rights NGO members. Several media outlets covered the event
and aired footage on Iraqi news channels. Minister of Human
Rights Wijdan Salim opened the event with a speech
highlighting the importance of human rights issues in the
country and the GOI's efforts to promote human rights.
4. The most substantive part of the conference was a panel
discussion featuring representatives from the MoHR,
Parliamentary Human Rights Committee, the KRG MoHR, and the
NGO sector. MoHR Director General for Humanitarian Issues
Sa'ad Fathallah discussed the relationship between the
improved security situation and adherence to human rights,
stressing that as the GOI conducts successful security
operations, the human rights situation should improve. He
said the respect for freedoms of expression and press and the
expansion of NGOs has improved. However, he said the rights
of women and children had deteriorated, and sectarianism had
become worse.
5. Judge Zakia Hakki, a member of the Parliament's Human
Rights Committee, spoke about the need to pass legislation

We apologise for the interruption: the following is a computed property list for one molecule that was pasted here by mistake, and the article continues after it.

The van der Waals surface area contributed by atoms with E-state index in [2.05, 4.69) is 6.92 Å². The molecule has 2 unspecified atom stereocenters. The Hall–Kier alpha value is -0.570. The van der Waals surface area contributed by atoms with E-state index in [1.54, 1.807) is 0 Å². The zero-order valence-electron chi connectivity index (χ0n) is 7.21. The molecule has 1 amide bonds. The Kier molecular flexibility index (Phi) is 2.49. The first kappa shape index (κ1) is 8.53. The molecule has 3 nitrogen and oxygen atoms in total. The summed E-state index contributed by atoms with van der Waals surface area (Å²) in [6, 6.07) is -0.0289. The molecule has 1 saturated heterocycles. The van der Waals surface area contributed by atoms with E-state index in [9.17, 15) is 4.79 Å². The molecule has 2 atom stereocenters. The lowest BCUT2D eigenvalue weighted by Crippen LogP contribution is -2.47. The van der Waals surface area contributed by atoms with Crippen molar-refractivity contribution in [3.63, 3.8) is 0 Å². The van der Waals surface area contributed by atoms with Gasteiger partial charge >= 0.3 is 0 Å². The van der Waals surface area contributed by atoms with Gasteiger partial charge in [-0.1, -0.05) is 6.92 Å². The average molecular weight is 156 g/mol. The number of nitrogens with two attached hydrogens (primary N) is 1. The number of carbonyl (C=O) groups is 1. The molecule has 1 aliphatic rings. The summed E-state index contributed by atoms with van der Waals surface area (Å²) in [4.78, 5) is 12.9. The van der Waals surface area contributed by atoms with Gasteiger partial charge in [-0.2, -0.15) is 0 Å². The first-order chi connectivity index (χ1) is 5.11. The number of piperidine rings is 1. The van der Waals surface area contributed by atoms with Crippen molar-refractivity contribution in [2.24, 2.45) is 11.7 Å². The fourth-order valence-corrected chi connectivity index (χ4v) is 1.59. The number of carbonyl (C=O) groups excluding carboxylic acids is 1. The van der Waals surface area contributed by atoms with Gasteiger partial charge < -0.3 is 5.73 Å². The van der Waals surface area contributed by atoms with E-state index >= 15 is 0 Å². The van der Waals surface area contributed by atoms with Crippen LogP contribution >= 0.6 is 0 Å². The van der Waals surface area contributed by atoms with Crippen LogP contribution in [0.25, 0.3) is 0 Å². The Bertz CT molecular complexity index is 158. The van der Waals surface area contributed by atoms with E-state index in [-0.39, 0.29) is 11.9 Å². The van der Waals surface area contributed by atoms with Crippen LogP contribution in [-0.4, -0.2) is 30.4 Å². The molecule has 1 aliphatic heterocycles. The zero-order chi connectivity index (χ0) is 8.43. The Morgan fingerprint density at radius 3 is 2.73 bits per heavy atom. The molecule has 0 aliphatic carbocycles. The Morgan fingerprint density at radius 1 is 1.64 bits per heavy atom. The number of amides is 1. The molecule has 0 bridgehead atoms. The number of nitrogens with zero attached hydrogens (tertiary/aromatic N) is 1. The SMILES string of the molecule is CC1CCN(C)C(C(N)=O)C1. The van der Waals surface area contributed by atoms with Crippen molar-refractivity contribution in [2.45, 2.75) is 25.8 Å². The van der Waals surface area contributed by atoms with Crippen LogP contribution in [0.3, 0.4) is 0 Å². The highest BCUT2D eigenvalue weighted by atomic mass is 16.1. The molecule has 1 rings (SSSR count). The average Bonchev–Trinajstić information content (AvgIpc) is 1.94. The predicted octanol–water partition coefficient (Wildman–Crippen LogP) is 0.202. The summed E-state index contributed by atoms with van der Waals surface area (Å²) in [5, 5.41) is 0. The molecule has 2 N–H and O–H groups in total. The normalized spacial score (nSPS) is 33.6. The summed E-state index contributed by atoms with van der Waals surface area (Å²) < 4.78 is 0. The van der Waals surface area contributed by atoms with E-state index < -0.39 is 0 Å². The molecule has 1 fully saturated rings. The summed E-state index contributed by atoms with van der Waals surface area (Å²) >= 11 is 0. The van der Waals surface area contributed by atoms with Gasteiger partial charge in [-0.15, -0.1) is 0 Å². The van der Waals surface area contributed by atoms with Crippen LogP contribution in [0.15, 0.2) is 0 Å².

that would enumerate constitutional rights, such as freedom
of press and speech. She said the Human Rights Committee
monitors human rights violations, visits detention
facilities, and investigates terrorist acts. Discussing
establishment of the High Commission of Human Rights, which
was recently passed by parliament, Judge Zakia said the
commission and the MoHR should co-exist since the two bodies
will complement the other's work. The independent commission
will be able to report and monitor on human rights without
bias, and the MoHR can improve human rights from within the
executive branch. She also criticized the Ministry of
Justice for blocking parliamentary committee inspection
visits to detention facilities. Iraq's executive branch
needs to learn how to work with the parliament on human